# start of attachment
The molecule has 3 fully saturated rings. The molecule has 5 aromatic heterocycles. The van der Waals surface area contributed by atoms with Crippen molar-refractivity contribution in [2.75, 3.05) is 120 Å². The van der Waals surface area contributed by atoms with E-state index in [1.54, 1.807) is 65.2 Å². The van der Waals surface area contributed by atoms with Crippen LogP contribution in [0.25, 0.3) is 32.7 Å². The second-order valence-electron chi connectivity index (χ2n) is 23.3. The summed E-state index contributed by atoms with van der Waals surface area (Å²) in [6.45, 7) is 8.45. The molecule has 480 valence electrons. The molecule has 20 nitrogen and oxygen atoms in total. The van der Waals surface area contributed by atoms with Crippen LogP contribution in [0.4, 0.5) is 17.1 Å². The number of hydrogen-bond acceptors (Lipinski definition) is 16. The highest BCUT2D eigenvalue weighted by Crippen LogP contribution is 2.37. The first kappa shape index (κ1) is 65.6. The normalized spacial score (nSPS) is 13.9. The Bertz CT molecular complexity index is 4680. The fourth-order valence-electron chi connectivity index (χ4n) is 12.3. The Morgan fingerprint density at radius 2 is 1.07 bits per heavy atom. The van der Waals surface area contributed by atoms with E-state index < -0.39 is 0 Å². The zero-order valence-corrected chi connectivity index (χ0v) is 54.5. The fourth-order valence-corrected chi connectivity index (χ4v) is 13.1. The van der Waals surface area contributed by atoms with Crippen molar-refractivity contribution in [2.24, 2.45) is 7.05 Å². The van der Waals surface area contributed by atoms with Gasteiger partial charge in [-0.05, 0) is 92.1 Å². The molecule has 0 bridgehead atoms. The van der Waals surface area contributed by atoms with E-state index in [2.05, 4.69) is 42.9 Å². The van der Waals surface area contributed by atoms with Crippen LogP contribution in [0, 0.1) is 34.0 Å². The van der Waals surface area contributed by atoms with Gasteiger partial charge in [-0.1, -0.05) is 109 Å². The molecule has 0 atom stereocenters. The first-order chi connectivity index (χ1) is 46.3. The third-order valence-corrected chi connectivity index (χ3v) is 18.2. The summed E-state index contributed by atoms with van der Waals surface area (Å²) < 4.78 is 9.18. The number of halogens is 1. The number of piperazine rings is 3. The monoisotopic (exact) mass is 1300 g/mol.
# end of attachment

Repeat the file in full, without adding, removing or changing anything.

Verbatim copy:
The molecule has 3 fully saturated rings. The molecule has 5 aromatic heterocycles. The van der Waals surface area contributed by atoms with Crippen molar-refractivity contribution in [2.75, 3.05) is 120 Å². The van der Waals surface area contributed by atoms with E-state index in [1.54, 1.807) is 65.2 Å². The van der Waals surface area contributed by atoms with Crippen LogP contribution in [0.25, 0.3) is 32.7 Å². The second-order valence-electron chi connectivity index (χ2n) is 23.3. The summed E-state index contributed by atoms with van der Waals surface area (Å²) in [6.45, 7) is 8.45. The molecule has 480 valence electrons. The molecule has 20 nitrogen and oxygen atoms in total. The van der Waals surface area contributed by atoms with Crippen LogP contribution in [0.4, 0.5) is 17.1 Å². The number of hydrogen-bond acceptors (Lipinski definition) is 16. The highest BCUT2D eigenvalue weighted by Crippen LogP contribution is 2.37. The first kappa shape index (κ1) is 65.6. The normalized spacial score (nSPS) is 13.9. The Bertz CT molecular complexity index is 4680. The fourth-order valence-electron chi connectivity index (χ4n) is 12.3. The Morgan fingerprint density at radius 2 is 1.07 bits per heavy atom. The van der Waals surface area contributed by atoms with E-state index < -0.39 is 0 Å². The zero-order valence-corrected chi connectivity index (χ0v) is 54.5. The fourth-order valence-corrected chi connectivity index (χ4v) is 13.1. The van der Waals surface area contributed by atoms with Crippen molar-refractivity contribution in [2.24, 2.45) is 7.05 Å². The van der Waals surface area contributed by atoms with Gasteiger partial charge in [-0.05, 0) is 92.1 Å². The molecule has 0 bridgehead atoms. The van der Waals surface area contributed by atoms with E-state index in [2.05, 4.69) is 42.9 Å². The van der Waals surface area contributed by atoms with Crippen LogP contribution in [0, 0.1) is 34.0 Å². The van der Waals surface area contributed by atoms with Gasteiger partial charge in [-0.1, -0.05) is 109 Å². The molecule has 0 atom stereocenters. The first-order chi connectivity index (χ1) is 46.3. The third-order valence-corrected chi connectivity index (χ3v) is 18.2. The summed E-state index contributed by atoms with van der Waals surface area (Å²) < 4.78 is 9.18. The number of halogens is 1. The number of piperazine rings is 3. The monoisotopic (exact) mass is 1300 g/mol.